1 (2- to 3-pound) green or red Kabocha squash*
1 cup (packed) light-brown sugar
1 ½ teaspoons ground cinnamon
1 teaspoon ground ginger
½ teaspoon kosher salt
¼ teaspoon freshly grated nutmeg
1 cup heavy cream
1 cup milk
1 sprig fresh rosemary
3 egg yolks (save whites for meringue, if you like meringue on your pie)
Ginger crust (recipe follows)
Whipped cream (recipe follows)
1. Roast: Slice squash in half. Use an ice-cream scoop to scrape out seeds and any stringy innards. Set squash cut-side-down on a parchment-lined rimmed baking sheet. Slide into a 400-degree oven and roast until tender (pierce with a fork, right through the skin), about 40 minutes.
2. Swirl: Scoop out orange flesh (discard skin) and drop it into the food processor. Swirl completely smooth. Measure 2 cups puree.
3. Simmer: In a medium saucepan, heat cream, milk and rosemary to a simmer. Let simmer (infusing the cream mixture with rosemary flavor and slightly reducing it) about 20 minutes. Strain.
4. Toss: Use a fork to toss together sugar, cinnamon, ginger, nutmeg and salt.
5. Mix: Return the 2 cups squash to the food processor. Add cream (hot is fine), eggs, yolks, and sugar mix. Swirl smooth.
6. Bake: Pour squash mix onto baked ginger crust (still in its pan, still on a baking sheet). Slide into the center of a 400-degree oven and bake until pie is jiggly all the way across, about 45 minutes. Cool completely. Unsnap sides of pan, release pie. Slice and serve plain or with whipped cream, meringue … or both.
Ginger crust: Line a 9-inch springform pan (the sort used for cheesecake) with parchment paper. Stir together 1 1/4 cups gingersnap crumbs (use the sturdy kind, not the fancy kind), 4 tablespoons melted unsalted butter, and 3 tablespoons sugar. Press firmly across the bottom (not sides) of the prepared pan. Set pan on a rimmed baking sheet. Slide into the center of a 400-degree oven and bake until crust is fragrant and slightly darkened, about 12 minutes (don’t overbake!). Cool.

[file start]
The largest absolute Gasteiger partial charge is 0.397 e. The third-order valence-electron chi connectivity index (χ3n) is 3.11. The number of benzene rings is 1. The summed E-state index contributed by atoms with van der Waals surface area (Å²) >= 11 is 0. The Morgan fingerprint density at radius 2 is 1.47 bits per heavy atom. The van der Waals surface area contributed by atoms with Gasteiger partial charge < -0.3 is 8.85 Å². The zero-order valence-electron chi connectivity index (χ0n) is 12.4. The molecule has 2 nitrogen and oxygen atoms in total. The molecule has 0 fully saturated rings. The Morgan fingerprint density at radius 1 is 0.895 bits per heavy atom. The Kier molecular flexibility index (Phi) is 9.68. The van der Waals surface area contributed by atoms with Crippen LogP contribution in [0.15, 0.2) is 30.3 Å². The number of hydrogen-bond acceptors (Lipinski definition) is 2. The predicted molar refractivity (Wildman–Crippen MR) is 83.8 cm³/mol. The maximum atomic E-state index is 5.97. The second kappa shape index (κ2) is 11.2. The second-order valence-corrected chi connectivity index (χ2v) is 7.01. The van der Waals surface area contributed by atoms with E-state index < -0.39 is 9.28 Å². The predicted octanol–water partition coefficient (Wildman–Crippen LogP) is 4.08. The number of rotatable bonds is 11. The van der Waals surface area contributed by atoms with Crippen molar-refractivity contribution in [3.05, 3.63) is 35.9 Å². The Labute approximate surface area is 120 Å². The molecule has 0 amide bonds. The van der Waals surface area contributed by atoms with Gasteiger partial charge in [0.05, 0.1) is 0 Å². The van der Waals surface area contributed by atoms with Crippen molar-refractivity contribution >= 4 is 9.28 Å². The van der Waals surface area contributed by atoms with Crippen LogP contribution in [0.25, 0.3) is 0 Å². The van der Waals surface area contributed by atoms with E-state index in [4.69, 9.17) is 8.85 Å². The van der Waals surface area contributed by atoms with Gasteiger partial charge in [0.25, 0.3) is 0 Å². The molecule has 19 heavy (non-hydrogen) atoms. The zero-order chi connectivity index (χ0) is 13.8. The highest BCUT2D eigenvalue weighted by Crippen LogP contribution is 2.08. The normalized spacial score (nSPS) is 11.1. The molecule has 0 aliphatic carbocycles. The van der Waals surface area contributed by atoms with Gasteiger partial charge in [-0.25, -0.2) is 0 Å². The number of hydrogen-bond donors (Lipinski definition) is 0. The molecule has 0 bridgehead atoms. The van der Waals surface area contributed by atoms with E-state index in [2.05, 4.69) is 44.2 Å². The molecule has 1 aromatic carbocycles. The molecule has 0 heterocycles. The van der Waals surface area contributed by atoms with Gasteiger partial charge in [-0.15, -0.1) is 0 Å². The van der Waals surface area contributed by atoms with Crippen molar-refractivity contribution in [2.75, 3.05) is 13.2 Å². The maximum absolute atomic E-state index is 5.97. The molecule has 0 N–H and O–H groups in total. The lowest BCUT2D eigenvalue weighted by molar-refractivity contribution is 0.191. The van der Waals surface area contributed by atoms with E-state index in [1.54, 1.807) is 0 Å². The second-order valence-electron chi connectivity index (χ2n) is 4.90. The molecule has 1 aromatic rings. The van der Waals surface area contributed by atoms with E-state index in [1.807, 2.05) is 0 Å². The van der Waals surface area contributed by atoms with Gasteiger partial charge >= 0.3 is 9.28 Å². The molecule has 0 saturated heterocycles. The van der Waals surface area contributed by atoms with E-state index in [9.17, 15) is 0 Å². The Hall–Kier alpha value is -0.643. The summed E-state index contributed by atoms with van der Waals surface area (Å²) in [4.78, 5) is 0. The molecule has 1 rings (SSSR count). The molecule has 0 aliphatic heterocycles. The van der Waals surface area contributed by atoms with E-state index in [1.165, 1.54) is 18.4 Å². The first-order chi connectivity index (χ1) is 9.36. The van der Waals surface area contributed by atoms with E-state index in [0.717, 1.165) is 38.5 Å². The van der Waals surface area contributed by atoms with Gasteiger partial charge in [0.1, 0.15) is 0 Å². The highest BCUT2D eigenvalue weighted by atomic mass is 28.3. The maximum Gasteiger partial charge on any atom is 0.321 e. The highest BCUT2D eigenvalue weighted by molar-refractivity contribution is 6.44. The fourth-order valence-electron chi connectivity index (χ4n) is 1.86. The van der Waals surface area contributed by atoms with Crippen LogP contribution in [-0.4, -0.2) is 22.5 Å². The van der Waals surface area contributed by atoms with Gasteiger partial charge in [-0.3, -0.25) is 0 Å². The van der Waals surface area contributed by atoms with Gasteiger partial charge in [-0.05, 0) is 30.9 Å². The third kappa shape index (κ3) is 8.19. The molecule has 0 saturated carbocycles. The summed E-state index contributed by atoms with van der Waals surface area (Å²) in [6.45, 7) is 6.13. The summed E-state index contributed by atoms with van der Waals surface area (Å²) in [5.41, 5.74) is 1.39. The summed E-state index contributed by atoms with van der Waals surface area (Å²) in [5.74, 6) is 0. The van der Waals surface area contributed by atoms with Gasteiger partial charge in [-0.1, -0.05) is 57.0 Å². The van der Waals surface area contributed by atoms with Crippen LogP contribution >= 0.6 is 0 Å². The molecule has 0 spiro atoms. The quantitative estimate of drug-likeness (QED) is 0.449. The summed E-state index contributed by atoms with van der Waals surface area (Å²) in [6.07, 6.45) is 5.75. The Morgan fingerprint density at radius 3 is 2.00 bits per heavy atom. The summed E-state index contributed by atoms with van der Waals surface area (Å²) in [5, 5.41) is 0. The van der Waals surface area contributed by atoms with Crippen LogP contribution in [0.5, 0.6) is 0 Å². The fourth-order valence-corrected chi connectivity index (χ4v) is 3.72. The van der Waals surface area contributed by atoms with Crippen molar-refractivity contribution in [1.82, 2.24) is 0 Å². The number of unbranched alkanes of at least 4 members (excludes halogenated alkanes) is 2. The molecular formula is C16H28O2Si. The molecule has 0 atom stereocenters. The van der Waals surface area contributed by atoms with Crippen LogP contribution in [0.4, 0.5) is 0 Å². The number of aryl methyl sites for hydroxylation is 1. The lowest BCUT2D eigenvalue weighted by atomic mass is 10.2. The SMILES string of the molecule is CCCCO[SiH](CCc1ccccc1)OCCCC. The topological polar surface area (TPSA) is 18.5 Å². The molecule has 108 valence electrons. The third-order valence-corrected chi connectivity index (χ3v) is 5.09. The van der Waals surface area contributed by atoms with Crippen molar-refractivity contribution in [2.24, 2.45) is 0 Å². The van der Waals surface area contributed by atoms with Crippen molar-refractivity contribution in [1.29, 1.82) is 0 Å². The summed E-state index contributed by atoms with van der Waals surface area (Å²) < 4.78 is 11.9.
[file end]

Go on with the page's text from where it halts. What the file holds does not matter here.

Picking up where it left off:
*Kabocha squash, also called Japanese pumpkin, has sweet, dense flesh that makes excellent pumpkin pie. I got mine at Whole Foods. Check the farmers’ market or pumpkin patch. If you can’t find one, substitute 1 (2- to 3-pound) pie pumpkin. Or open a can of prepared pumpkin puree (usually 15 ounces: close enough). Taste will not be as pronounced and texture will be softer, but it works fine.
Meringue: Slide 3 egg whites into the bowl of a stand mixer. Whisk in 11 tablespoons sugar and 1/4 teaspoon cream of tartar. Set over a pan of simmering water and whisk until 165 degrees hot. Snap into the mixer and, using the whisk attachment, whip to sturdy peaks. Whip in 1 teaspoon vanilla extract. Pile onto pie or use a pastry bag fitted with a 1/2-inch star tip for a fancier effect. Brown with a torch.
Whipped cream: Whip 2 cups heavy cream, 2 tablespoons sugar and 1 teaspoon vanilla extract to soft peaks.
Note: If you like both meringue and whipped cream on your pie, decorate with meringue first and brown with a torch. Then add whipped cream and chill the whole contraption.